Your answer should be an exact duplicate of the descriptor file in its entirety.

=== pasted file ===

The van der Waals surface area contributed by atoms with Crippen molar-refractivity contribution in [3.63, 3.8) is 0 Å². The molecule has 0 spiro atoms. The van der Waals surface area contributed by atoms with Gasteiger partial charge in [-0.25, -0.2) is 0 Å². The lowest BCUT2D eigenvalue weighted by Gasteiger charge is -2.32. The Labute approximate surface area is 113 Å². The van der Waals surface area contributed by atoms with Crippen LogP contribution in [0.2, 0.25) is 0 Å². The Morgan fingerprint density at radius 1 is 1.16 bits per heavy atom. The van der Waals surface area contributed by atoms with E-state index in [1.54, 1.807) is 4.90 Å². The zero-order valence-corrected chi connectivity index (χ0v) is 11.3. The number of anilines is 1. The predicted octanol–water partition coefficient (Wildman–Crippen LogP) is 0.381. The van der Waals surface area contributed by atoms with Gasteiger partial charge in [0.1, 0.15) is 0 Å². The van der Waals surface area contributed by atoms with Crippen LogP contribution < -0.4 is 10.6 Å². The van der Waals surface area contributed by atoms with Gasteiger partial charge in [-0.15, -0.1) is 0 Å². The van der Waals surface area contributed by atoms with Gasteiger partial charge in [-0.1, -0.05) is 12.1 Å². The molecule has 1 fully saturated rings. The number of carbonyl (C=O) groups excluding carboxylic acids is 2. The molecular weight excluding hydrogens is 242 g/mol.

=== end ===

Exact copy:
The van der Waals surface area contributed by atoms with Crippen molar-refractivity contribution in [3.63, 3.8) is 0 Å². The molecule has 0 spiro atoms. The van der Waals surface area contributed by atoms with Gasteiger partial charge in [-0.25, -0.2) is 0 Å². The lowest BCUT2D eigenvalue weighted by Gasteiger charge is -2.32. The Labute approximate surface area is 113 Å². The van der Waals surface area contributed by atoms with Crippen LogP contribution in [0.2, 0.25) is 0 Å². The Morgan fingerprint density at radius 1 is 1.16 bits per heavy atom. The van der Waals surface area contributed by atoms with E-state index in [1.54, 1.807) is 4.90 Å². The zero-order valence-corrected chi connectivity index (χ0v) is 11.3. The number of anilines is 1. The predicted octanol–water partition coefficient (Wildman–Crippen LogP) is 0.381. The van der Waals surface area contributed by atoms with Gasteiger partial charge in [0.1, 0.15) is 0 Å². The van der Waals surface area contributed by atoms with Crippen LogP contribution < -0.4 is 10.6 Å². The van der Waals surface area contributed by atoms with Gasteiger partial charge in [-0.15, -0.1) is 0 Å². The van der Waals surface area contributed by atoms with Gasteiger partial charge in [-0.1, -0.05) is 12.1 Å². The molecule has 1 fully saturated rings. The number of carbonyl (C=O) groups excluding carboxylic acids is 2. The molecular weight excluding hydrogens is 242 g/mol.